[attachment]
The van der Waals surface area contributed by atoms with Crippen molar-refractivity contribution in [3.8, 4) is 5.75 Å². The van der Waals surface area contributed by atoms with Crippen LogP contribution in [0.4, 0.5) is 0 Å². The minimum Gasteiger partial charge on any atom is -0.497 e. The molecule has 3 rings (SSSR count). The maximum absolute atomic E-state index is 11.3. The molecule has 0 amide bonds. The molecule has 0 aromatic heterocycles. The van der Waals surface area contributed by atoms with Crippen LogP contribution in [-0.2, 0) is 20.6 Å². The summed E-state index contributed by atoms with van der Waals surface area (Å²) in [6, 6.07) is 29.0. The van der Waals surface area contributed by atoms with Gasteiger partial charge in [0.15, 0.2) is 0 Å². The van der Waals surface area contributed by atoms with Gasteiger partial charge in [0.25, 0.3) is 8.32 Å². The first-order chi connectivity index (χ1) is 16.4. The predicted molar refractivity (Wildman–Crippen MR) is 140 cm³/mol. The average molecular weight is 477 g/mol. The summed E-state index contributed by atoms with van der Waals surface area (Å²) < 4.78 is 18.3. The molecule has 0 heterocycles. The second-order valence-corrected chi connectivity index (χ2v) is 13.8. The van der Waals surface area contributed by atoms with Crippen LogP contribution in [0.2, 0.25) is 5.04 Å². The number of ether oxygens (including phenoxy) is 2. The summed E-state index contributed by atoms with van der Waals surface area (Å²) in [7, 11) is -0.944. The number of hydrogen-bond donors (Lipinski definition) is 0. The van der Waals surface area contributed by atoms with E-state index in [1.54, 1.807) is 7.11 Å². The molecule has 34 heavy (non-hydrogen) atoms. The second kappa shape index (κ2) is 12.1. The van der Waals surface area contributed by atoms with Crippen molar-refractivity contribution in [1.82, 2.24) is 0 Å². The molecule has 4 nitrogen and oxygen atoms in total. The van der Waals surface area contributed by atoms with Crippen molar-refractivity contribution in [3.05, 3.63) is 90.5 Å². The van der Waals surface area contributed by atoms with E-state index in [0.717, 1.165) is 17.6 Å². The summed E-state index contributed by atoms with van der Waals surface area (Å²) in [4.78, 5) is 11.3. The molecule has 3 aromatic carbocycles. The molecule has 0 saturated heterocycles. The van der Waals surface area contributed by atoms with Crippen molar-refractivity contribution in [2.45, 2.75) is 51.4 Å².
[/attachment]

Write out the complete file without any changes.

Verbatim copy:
The van der Waals surface area contributed by atoms with Crippen molar-refractivity contribution in [3.8, 4) is 5.75 Å². The van der Waals surface area contributed by atoms with Crippen LogP contribution in [0.4, 0.5) is 0 Å². The minimum Gasteiger partial charge on any atom is -0.497 e. The molecule has 3 rings (SSSR count). The maximum absolute atomic E-state index is 11.3. The molecule has 0 amide bonds. The molecule has 0 aromatic heterocycles. The van der Waals surface area contributed by atoms with Crippen LogP contribution in [-0.2, 0) is 20.6 Å². The summed E-state index contributed by atoms with van der Waals surface area (Å²) in [6, 6.07) is 29.0. The van der Waals surface area contributed by atoms with Gasteiger partial charge in [0.15, 0.2) is 0 Å². The van der Waals surface area contributed by atoms with Gasteiger partial charge in [0.25, 0.3) is 8.32 Å². The first-order chi connectivity index (χ1) is 16.4. The predicted molar refractivity (Wildman–Crippen MR) is 140 cm³/mol. The average molecular weight is 477 g/mol. The summed E-state index contributed by atoms with van der Waals surface area (Å²) < 4.78 is 18.3. The molecule has 0 heterocycles. The second-order valence-corrected chi connectivity index (χ2v) is 13.8. The van der Waals surface area contributed by atoms with Crippen LogP contribution in [0.2, 0.25) is 5.04 Å². The number of ether oxygens (including phenoxy) is 2. The summed E-state index contributed by atoms with van der Waals surface area (Å²) in [7, 11) is -0.944. The number of hydrogen-bond donors (Lipinski definition) is 0. The van der Waals surface area contributed by atoms with E-state index in [1.54, 1.807) is 7.11 Å². The molecule has 34 heavy (non-hydrogen) atoms. The second kappa shape index (κ2) is 12.1. The van der Waals surface area contributed by atoms with Crippen molar-refractivity contribution in [1.82, 2.24) is 0 Å². The molecule has 4 nitrogen and oxygen atoms in total. The van der Waals surface area contributed by atoms with Crippen molar-refractivity contribution in [3.05, 3.63) is 90.5 Å². The van der Waals surface area contributed by atoms with E-state index in [0.717, 1.165) is 17.6 Å². The summed E-state index contributed by atoms with van der Waals surface area (Å²) in [4.78, 5) is 11.3. The molecule has 3 aromatic carbocycles. The molecule has 0 saturated heterocycles. The van der Waals surface area contributed by atoms with Crippen molar-refractivity contribution in [2.45, 2.75) is 51.4 Å².